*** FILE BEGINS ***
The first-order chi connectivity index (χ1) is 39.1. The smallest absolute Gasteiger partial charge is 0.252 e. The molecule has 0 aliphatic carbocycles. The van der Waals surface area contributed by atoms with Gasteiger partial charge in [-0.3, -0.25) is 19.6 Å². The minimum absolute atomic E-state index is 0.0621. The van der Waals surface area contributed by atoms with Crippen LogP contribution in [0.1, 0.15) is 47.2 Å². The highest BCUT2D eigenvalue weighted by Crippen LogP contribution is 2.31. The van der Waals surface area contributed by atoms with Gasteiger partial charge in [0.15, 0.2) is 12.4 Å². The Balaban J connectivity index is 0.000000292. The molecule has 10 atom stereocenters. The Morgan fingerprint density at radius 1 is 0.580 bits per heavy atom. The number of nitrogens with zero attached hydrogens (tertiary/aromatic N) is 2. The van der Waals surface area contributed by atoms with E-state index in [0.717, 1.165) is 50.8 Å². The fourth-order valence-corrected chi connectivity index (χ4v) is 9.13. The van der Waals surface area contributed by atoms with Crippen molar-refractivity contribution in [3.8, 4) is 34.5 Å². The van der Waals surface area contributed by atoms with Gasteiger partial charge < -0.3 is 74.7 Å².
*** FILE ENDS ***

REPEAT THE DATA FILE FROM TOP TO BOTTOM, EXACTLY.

The first-order chi connectivity index (χ1) is 39.1. The smallest absolute Gasteiger partial charge is 0.252 e. The molecule has 0 aliphatic carbocycles. The van der Waals surface area contributed by atoms with Gasteiger partial charge in [-0.3, -0.25) is 19.6 Å². The minimum absolute atomic E-state index is 0.0621. The van der Waals surface area contributed by atoms with Crippen LogP contribution in [0.1, 0.15) is 47.2 Å². The highest BCUT2D eigenvalue weighted by Crippen LogP contribution is 2.31. The van der Waals surface area contributed by atoms with Gasteiger partial charge in [0.15, 0.2) is 12.4 Å². The Balaban J connectivity index is 0.000000292. The molecule has 10 atom stereocenters. The Morgan fingerprint density at radius 1 is 0.580 bits per heavy atom. The number of nitrogens with zero attached hydrogens (tertiary/aromatic N) is 2. The van der Waals surface area contributed by atoms with E-state index in [0.717, 1.165) is 50.8 Å². The fourth-order valence-corrected chi connectivity index (χ4v) is 9.13. The van der Waals surface area contributed by atoms with Crippen molar-refractivity contribution in [3.8, 4) is 34.5 Å². The van der Waals surface area contributed by atoms with Gasteiger partial charge < -0.3 is 74.7 Å².